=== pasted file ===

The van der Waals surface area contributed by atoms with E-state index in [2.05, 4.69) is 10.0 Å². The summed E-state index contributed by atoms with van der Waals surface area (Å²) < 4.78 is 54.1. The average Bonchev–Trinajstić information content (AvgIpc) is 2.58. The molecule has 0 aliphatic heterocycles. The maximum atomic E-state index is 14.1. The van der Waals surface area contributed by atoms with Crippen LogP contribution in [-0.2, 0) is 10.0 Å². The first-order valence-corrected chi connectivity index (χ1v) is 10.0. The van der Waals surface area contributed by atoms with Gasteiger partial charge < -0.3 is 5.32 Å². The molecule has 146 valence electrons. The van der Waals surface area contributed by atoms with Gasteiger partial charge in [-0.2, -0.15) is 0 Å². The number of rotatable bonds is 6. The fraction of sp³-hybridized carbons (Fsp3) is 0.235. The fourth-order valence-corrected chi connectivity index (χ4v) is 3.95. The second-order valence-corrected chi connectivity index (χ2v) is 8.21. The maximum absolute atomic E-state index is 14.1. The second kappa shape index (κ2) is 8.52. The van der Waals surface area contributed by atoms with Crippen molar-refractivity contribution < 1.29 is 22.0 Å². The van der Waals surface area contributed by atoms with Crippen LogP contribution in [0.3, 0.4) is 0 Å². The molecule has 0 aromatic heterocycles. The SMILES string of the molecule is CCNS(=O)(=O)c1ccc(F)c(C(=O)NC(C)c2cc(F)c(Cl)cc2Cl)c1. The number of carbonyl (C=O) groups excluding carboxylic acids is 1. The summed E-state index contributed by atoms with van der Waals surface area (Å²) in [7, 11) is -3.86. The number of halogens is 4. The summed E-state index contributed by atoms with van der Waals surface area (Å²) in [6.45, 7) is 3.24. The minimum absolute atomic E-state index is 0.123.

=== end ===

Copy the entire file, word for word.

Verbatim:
The van der Waals surface area contributed by atoms with E-state index in [2.05, 4.69) is 10.0 Å². The summed E-state index contributed by atoms with van der Waals surface area (Å²) < 4.78 is 54.1. The average Bonchev–Trinajstić information content (AvgIpc) is 2.58. The molecule has 0 aliphatic heterocycles. The maximum atomic E-state index is 14.1. The van der Waals surface area contributed by atoms with Crippen LogP contribution in [-0.2, 0) is 10.0 Å². The first-order valence-corrected chi connectivity index (χ1v) is 10.0. The van der Waals surface area contributed by atoms with Gasteiger partial charge < -0.3 is 5.32 Å². The molecule has 146 valence electrons. The van der Waals surface area contributed by atoms with Gasteiger partial charge in [-0.2, -0.15) is 0 Å². The number of rotatable bonds is 6. The fraction of sp³-hybridized carbons (Fsp3) is 0.235. The fourth-order valence-corrected chi connectivity index (χ4v) is 3.95. The second-order valence-corrected chi connectivity index (χ2v) is 8.21. The maximum absolute atomic E-state index is 14.1. The second kappa shape index (κ2) is 8.52. The van der Waals surface area contributed by atoms with Crippen molar-refractivity contribution < 1.29 is 22.0 Å². The van der Waals surface area contributed by atoms with Crippen LogP contribution in [0.3, 0.4) is 0 Å². The molecule has 0 aromatic heterocycles. The SMILES string of the molecule is CCNS(=O)(=O)c1ccc(F)c(C(=O)NC(C)c2cc(F)c(Cl)cc2Cl)c1. The number of carbonyl (C=O) groups excluding carboxylic acids is 1. The summed E-state index contributed by atoms with van der Waals surface area (Å²) in [7, 11) is -3.86. The number of halogens is 4. The summed E-state index contributed by atoms with van der Waals surface area (Å²) in [6.45, 7) is 3.24. The minimum absolute atomic E-state index is 0.123.